Let me tell you about a woman named Linda. Linda majored in sociology in college, and was also involved in a number of campus groups promoting social causes and political equality. Linda is a vegetarian and tries to ride her bicycle as much as possible. Now, given what you know about Linda, which of these statements is more likely to be true?

This particular puzzle is used to test people's ability to understand probability, and is often given as a way to show how people's common sense falls short of the logical process. It is a great piece of debunking of common wisdom.

That being said, it is somewhat dishonest, and quite possibly incorrect.

The logic behind the first answer being correct is that it presents less information, and therefore has more possibilities included in it. Even if, given what we know about Linda, it is 99% certain that she would wish to identify as a feminist, the first statement includes that possibility, as well as the 1% possibility that she goes against our stereotypes of crunchy granola girls, and is apathetic or antipathetic to feminism. Even if it requires a rather complex scenario to explain why this is so, it still is just one of many possible scenarios to describe what Linda is doing outside of her bank telling hours.

(Incidentally, the datedness of the question can be told both from the fact that at one time "feminist" was actually used as something other than a nexus for vague cultural conflict, and that banks used humans to give out money.)

To rephrase this as a mathematical question, which will show the logic more clearly,

  • a is a number less than 1,000,000:
  • a is less than 999,999:
  • a is less than 500,000:
On a logical level, the answer that provides the least information is indeed correct. Perhaps this is a game of intellectual three card monte, and perhaps it is an easy mistake for even a critically thinking person to make, but it is indeed more likely that Linda is a bank teller who may or may not identify as a feminist.

It is an important conclusion in some places and ways, for example if we consider Linda's slightly less chirpy brother Robert, who first went to juvenile hall at 16, and has been in and out of the Lincoln County jail ever since for a number of minor, stupid offenses involving fist fights, stolen cars and breaking windows. Is it more likely that Robert is

  • A resident of Lincoln County
  • A resident of Lincoln County who broke into a liquor store last Saturday night?
According to what we know about logic, and according to our legal systems presumption of innocence, the answer is the first option.

And yet, there is a problem with the question that still makes me think the answer is not a matter of simple probabilities. Our mental faculties don't exist in a vacuum, and the use of the mind is to synthesize facts about the world. And specifically, figuring things out is a two-way street, and the narrator of the story is not excluded from the conclusions drawn. Which is what makes this not just a game of three card monte, but possibly a dishonest one.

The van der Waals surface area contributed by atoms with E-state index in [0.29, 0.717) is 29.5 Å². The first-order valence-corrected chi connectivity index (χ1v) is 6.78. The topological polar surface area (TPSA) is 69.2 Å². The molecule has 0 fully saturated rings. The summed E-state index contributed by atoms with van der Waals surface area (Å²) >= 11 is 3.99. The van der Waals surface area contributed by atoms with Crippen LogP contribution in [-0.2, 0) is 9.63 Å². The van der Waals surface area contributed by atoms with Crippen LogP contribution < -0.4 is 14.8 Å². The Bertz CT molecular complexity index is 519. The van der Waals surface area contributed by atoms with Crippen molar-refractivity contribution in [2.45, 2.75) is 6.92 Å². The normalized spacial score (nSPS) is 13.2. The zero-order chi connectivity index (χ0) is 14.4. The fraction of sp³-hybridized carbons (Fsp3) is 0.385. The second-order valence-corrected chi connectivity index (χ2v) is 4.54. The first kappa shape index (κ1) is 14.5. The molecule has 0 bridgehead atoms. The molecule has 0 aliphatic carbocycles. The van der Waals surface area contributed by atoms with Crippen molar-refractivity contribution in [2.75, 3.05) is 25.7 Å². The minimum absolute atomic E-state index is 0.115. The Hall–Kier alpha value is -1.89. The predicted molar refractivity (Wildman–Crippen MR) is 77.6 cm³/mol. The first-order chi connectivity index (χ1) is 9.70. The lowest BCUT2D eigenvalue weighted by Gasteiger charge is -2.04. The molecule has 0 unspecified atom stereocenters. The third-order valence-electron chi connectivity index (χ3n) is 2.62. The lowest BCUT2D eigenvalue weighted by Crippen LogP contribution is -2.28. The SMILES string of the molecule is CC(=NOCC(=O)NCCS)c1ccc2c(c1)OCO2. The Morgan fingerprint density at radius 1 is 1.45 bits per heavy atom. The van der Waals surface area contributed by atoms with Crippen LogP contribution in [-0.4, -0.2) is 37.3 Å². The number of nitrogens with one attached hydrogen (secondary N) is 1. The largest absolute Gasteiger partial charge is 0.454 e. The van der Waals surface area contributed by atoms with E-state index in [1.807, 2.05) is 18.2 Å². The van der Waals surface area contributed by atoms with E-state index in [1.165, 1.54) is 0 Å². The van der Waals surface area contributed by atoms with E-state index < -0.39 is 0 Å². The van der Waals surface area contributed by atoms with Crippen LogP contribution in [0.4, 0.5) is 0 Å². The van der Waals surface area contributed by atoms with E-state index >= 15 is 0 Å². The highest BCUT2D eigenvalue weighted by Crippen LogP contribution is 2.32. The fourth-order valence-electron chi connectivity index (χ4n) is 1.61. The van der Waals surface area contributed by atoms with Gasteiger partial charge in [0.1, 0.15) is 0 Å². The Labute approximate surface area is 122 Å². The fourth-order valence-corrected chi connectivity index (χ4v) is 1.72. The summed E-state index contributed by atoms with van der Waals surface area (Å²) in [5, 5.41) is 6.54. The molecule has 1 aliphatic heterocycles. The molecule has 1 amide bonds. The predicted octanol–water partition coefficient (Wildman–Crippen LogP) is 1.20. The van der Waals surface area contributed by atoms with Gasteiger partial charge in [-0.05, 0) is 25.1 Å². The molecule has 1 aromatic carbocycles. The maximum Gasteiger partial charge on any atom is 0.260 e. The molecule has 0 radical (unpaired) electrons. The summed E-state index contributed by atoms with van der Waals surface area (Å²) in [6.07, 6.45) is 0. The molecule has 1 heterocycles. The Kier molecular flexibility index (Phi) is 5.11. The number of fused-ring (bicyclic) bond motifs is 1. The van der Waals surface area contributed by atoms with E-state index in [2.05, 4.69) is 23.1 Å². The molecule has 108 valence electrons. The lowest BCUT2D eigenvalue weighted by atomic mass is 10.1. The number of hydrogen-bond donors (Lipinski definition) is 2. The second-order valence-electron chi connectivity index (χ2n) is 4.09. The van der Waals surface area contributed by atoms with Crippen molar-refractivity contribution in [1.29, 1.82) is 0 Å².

Say that we were originally given a description of Linda's love of softball, needle point and her golden retriever, the question would be more obviously answered by the first answer. Or for that matter, if Linda wasn't mentioned at all, and instead we were presented with some data on the production of jute and pig iron in Brazil, followed by a query into Linda's occupation versus occupation and political views. In other words, the narration of the question is logically irrelevant to choosing an answer. And yet it is there. And since it is being there, we can reasonably (if not logically) assume that it is meant to convey information. The narrator is a partner with us, and if he is not acting in bad faith, we can assume that he is telling us this information for a reason, and that some information is supposed to be drawn from it. It can not strictly be logically inferred, but it can be reasonably inferred, that a Linda who has been drawn as a social activist would also be a feminist.

Once again, let me put this in a mathematical form:

  • a is a number that is much less than 1,000,000
  • a is a number less than 999,999
  • a is a number less than 500,000
Which is more likely? On one hand, there is still a greater number of choices included in the "under 999,999" options, but the narrator went to the effort to put that word "much" in the first statement. The statement can now not be analyzed logically, especially given the vague meaning of the word "much". The narrator is hinting towards a conclusion, but has not given us all the information we need. It is now up to us to conjecture an answer based on all the information we are given.

So while the conclusion that Linda is more likely to be a bank teller than a bank teller and a feminist could be true if we pretend that human speech is mathematical, this is a pedantic and perhaps even wrong conclusion. Given that human discourse is (usually) likely to follow some rules of relevancy in the information presented, I think that a person who follows the hints that the narrator lays out is thinking totally reasonably.

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